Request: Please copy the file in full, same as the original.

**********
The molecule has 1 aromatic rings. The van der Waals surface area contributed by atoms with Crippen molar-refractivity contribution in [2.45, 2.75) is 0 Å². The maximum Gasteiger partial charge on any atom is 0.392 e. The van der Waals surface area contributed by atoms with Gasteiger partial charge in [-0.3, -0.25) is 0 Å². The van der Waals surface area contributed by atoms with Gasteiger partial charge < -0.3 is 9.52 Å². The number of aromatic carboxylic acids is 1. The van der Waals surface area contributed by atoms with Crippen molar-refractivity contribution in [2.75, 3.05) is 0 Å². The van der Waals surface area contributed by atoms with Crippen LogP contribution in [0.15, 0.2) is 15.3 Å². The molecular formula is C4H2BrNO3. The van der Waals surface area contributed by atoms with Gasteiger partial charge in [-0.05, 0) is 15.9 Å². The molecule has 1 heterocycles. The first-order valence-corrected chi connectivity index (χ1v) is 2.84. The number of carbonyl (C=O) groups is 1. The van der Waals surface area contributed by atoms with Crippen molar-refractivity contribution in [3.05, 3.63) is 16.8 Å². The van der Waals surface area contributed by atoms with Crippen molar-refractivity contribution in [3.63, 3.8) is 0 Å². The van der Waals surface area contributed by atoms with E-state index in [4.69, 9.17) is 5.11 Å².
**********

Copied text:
The molecule has 1 aromatic rings. The van der Waals surface area contributed by atoms with Crippen molar-refractivity contribution in [2.45, 2.75) is 0 Å². The maximum Gasteiger partial charge on any atom is 0.392 e. The van der Waals surface area contributed by atoms with Gasteiger partial charge in [-0.3, -0.25) is 0 Å². The van der Waals surface area contributed by atoms with Gasteiger partial charge < -0.3 is 9.52 Å². The number of aromatic carboxylic acids is 1. The van der Waals surface area contributed by atoms with Crippen molar-refractivity contribution in [2.75, 3.05) is 0 Å². The van der Waals surface area contributed by atoms with Crippen LogP contribution in [0.15, 0.2) is 15.3 Å². The molecular formula is C4H2BrNO3. The van der Waals surface area contributed by atoms with Gasteiger partial charge in [-0.05, 0) is 15.9 Å². The molecule has 1 heterocycles. The first-order valence-corrected chi connectivity index (χ1v) is 2.84. The number of carbonyl (C=O) groups is 1. The van der Waals surface area contributed by atoms with Crippen molar-refractivity contribution in [3.05, 3.63) is 16.8 Å². The van der Waals surface area contributed by atoms with Crippen molar-refractivity contribution in [3.63, 3.8) is 0 Å². The van der Waals surface area contributed by atoms with E-state index in [4.69, 9.17) is 5.11 Å².